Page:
Organizational Alignment As Competitive Advantage
Published 1992 · Business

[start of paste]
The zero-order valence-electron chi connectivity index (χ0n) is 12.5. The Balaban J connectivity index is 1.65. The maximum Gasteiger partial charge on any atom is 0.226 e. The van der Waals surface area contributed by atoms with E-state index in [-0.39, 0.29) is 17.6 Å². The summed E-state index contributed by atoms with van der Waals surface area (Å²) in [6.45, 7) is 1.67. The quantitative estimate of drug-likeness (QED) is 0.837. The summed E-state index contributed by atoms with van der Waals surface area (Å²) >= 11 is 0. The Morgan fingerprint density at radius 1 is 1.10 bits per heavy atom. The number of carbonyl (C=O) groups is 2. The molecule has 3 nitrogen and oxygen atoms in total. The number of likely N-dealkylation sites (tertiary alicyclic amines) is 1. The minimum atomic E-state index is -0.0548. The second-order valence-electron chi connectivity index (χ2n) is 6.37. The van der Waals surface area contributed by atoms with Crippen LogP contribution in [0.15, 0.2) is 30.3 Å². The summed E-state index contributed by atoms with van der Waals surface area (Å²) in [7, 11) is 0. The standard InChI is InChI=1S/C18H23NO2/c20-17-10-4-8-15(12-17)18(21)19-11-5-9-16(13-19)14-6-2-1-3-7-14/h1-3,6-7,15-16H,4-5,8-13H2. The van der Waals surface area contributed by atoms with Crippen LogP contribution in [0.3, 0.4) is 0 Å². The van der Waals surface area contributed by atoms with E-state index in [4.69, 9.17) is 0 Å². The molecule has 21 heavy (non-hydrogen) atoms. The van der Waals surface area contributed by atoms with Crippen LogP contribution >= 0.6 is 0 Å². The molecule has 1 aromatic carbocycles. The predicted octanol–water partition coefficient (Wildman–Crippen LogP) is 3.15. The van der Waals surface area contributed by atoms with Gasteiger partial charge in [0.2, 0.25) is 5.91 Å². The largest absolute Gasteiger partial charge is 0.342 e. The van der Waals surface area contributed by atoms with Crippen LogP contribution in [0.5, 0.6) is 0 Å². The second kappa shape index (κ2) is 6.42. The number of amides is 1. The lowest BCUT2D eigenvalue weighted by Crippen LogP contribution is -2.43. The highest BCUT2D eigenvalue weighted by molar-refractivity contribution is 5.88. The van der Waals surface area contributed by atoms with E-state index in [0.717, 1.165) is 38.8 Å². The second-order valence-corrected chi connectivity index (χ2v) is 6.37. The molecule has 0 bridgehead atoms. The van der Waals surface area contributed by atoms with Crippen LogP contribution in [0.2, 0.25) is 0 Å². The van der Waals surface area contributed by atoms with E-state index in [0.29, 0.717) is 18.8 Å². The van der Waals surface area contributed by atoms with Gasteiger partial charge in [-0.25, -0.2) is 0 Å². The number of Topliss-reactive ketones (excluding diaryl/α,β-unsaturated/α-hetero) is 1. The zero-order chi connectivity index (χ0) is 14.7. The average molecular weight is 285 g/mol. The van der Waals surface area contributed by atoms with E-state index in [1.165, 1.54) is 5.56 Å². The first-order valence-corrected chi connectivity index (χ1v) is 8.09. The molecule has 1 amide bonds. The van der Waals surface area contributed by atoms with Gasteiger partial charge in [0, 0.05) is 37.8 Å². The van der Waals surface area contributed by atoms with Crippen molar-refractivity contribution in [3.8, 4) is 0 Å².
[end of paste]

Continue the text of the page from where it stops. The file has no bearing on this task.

In explaining financial performance variance, strategic management researchers and industrial organization economists have emphasized industry factors, market share, generic strategy, and strategic group membership, whereas organizational contingency theorists have emphasized alignments involving environment and internal structure. This study integrates these perspectives, testing the financial performance consequences of organizational alignments, in context with the effects of industry, market share, and strategy. In an empirical study in two manufacturing industries, it is shown that some organizational alignments do produce supernormal profits, independent of the profits produced by traditional industry and strategy variables. The results are consistent with the resource view of the firm: to the extent that alignments result from skill rather than luck, it is reasonable to regard alignment skill as a strategic resource capable of generating economic rents. The article suggests that, by focusing on industry and competitive strategy variables, contemporary industrial organization and strategy research has understated the role of organizational factors in producing sustainable competitive advantage.